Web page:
100 metres sprint
The shortest race in the outdoor timetable, the 100m sprint offers the purest expression of human speed and has become one of the "blue riband" athletic events.
The race was initially run on grass or "cinders" tracks over the British distance of 100 yards (91.44 m) before Continental influence turned it into 100 metres. Sprinters started from a standing position until 1887, when Charles H. Sherrill (USA) dug small foot holes in the track and tried a crouch start, a technique which, with a few variations, is still in use today.
The IAAF officially sanctioned the use of starting blocks in 1937.A year later the IAAF stipulated that no official record shall be ratified without a wind gauge reading. The maximum tailwind permitted has remained 2 metres/second.
Primitive experiments with electrical timing of sprint races date back to the first quarter of the century. This technology improved to such an extent that the IAAF decided to accept, from 1 January 1977, only electronically recorded times as world records.The photo-finish camera (in use at the 1932 Olympic Games) has enabled very close races to be judged fairly. Today's technology permits winning margins of as little as 1 thousandth of a second to be visible on a photofinish print.The introduction of synthetic (all weather) tracks has also helped improve sprint times.
The first world record for 100 yards set on a synthetic track was in 1963 by Bob Hayes (9.1) while Jim Hines recorded a world record 9.9 for 100m at the 1968 Olympics in Mexico.
100 m - Men Landmarks
First under 11 sec: 10.8 Cecil Lee GBR 1892
First IAAF world record: 10.6 Donald Lippincott USA 1912
First under 10.5: 10.4 Charles Paddock USA 1921
First under 10.0: 9.9 Jim Hines USA 1968
First under 10.00: 9.95 Jim Hines 1968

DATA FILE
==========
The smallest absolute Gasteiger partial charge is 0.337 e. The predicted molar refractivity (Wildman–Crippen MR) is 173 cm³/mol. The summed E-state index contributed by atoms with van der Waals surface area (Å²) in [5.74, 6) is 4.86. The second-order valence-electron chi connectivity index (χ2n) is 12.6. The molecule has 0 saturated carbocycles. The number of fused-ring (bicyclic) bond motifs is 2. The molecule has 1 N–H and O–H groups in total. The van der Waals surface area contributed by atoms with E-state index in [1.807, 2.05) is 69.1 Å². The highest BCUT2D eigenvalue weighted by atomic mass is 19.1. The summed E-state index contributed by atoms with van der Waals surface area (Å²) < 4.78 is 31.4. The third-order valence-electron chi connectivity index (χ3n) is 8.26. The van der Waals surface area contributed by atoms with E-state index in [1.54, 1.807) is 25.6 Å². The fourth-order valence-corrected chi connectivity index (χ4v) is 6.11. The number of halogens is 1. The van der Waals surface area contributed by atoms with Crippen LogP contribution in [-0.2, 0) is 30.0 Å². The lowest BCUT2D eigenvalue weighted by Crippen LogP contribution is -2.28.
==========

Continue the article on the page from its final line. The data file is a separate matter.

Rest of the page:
First under 9.95: 9.93 Calvin Smith USA 1983
First under 9.90: 9.86 Carl Lewis 1991
First under 9.80: 9.79 Maurice Greene USA 1999
100 m - Women Landmarks
100 metres Women Landmarks
First IAAF world record: 11.7 Stanislawa Walasiewicz POL 1934
First under 11 sec: 10.9 Renate Stecher GDR 1973
First under 11.00: 10.88 Marlies Oelsner-Göhr GDR 1977
First under 10.80: 10.79 Evelyn Ashford USA 1983
First under 10.50: 10.49 Florence Griffith Joyner USA 1988
100 m - Is it for me?
This 100m is the domain of absolute speed. Athletes of all builds can do well at this distance. Being fast means being able to transmit the orders needed for muscular contraction instantly from the brain. When the gun fires, athletes must react with adrenaline-charged urgency. The 100m demands exceptional reflexes at the start and great explosive power. In the first few strides sprinters must have perfect control of movement and balance without "tightening up". Then they must use their acceleration skills to reach top speed. Since it is difficult to maintain top speed after 6 to 7 seconds of effort, sprinters need strong muscles and relaxed technique. Maintaining the right balance between frequency and length of stride is the key to sprint technique. The 100m can be broken down into basic phases of start, pick-up and finish. The right blend gets results.